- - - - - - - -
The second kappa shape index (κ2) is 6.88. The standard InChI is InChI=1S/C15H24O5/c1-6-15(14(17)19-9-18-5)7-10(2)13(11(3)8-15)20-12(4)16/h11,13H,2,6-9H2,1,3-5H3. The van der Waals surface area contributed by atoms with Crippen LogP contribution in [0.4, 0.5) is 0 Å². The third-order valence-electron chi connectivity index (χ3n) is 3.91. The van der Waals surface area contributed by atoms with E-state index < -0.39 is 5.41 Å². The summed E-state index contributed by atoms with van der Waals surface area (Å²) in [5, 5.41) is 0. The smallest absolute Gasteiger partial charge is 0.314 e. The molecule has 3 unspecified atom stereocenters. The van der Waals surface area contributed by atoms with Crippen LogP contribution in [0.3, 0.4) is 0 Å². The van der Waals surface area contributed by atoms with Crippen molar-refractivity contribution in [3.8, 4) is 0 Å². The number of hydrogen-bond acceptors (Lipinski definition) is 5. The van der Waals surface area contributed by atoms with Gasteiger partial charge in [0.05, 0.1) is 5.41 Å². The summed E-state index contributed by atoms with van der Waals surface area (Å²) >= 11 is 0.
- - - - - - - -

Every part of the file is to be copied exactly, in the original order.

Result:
The second kappa shape index (κ2) is 6.88. The standard InChI is InChI=1S/C15H24O5/c1-6-15(14(17)19-9-18-5)7-10(2)13(11(3)8-15)20-12(4)16/h11,13H,2,6-9H2,1,3-5H3. The van der Waals surface area contributed by atoms with Crippen LogP contribution in [0.4, 0.5) is 0 Å². The third-order valence-electron chi connectivity index (χ3n) is 3.91. The van der Waals surface area contributed by atoms with E-state index < -0.39 is 5.41 Å². The summed E-state index contributed by atoms with van der Waals surface area (Å²) in [5, 5.41) is 0. The smallest absolute Gasteiger partial charge is 0.314 e. The molecule has 3 unspecified atom stereocenters. The van der Waals surface area contributed by atoms with Crippen LogP contribution in [0.3, 0.4) is 0 Å². The van der Waals surface area contributed by atoms with Crippen molar-refractivity contribution in [3.8, 4) is 0 Å². The number of hydrogen-bond acceptors (Lipinski definition) is 5. The van der Waals surface area contributed by atoms with Gasteiger partial charge in [0.05, 0.1) is 5.41 Å². The summed E-state index contributed by atoms with van der Waals surface area (Å²) >= 11 is 0.